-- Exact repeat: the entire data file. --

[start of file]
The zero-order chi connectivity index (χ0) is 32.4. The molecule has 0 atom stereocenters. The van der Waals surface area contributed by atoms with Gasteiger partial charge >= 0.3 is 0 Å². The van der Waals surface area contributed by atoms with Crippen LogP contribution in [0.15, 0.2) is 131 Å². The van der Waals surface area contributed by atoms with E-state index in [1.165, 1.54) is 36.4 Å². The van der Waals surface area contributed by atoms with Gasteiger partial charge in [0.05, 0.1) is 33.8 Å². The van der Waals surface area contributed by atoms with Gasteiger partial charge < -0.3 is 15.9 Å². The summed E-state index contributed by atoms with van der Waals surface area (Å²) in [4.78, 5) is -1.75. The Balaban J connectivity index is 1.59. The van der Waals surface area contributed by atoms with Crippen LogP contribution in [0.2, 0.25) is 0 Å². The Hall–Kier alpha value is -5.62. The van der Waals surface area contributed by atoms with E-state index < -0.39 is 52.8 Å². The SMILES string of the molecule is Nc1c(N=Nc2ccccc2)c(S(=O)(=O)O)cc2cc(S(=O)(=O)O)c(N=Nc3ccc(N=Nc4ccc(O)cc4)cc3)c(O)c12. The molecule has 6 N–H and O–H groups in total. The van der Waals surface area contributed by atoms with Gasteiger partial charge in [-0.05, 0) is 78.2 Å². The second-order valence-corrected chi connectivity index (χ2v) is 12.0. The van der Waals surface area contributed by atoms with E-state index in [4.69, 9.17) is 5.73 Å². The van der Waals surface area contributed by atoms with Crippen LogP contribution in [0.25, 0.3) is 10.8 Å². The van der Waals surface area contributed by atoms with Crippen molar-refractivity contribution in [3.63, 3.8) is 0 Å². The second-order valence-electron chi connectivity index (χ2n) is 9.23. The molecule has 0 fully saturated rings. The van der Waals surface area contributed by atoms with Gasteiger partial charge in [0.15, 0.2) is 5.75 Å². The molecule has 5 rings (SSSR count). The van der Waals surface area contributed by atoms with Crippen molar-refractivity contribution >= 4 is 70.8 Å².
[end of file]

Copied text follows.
The zero-order chi connectivity index (χ0) is 32.4. The molecule has 0 atom stereocenters. The van der Waals surface area contributed by atoms with Gasteiger partial charge >= 0.3 is 0 Å². The van der Waals surface area contributed by atoms with Crippen LogP contribution in [0.15, 0.2) is 131 Å². The van der Waals surface area contributed by atoms with E-state index in [1.165, 1.54) is 36.4 Å². The van der Waals surface area contributed by atoms with Gasteiger partial charge in [0.05, 0.1) is 33.8 Å². The van der Waals surface area contributed by atoms with Gasteiger partial charge < -0.3 is 15.9 Å². The summed E-state index contributed by atoms with van der Waals surface area (Å²) in [4.78, 5) is -1.75. The Balaban J connectivity index is 1.59. The van der Waals surface area contributed by atoms with Crippen LogP contribution in [0.2, 0.25) is 0 Å². The Hall–Kier alpha value is -5.62. The van der Waals surface area contributed by atoms with E-state index < -0.39 is 52.8 Å². The SMILES string of the molecule is Nc1c(N=Nc2ccccc2)c(S(=O)(=O)O)cc2cc(S(=O)(=O)O)c(N=Nc3ccc(N=Nc4ccc(O)cc4)cc3)c(O)c12. The molecule has 6 N–H and O–H groups in total. The van der Waals surface area contributed by atoms with Gasteiger partial charge in [-0.05, 0) is 78.2 Å². The second-order valence-corrected chi connectivity index (χ2v) is 12.0. The van der Waals surface area contributed by atoms with E-state index in [4.69, 9.17) is 5.73 Å². The van der Waals surface area contributed by atoms with Crippen LogP contribution in [0.25, 0.3) is 10.8 Å². The van der Waals surface area contributed by atoms with Crippen molar-refractivity contribution in [3.63, 3.8) is 0 Å². The second-order valence-electron chi connectivity index (χ2n) is 9.23. The molecule has 0 fully saturated rings. The van der Waals surface area contributed by atoms with Gasteiger partial charge in [0.15, 0.2) is 5.75 Å². The molecule has 5 rings (SSSR count). The van der Waals surface area contributed by atoms with Crippen molar-refractivity contribution >= 4 is 70.8 Å².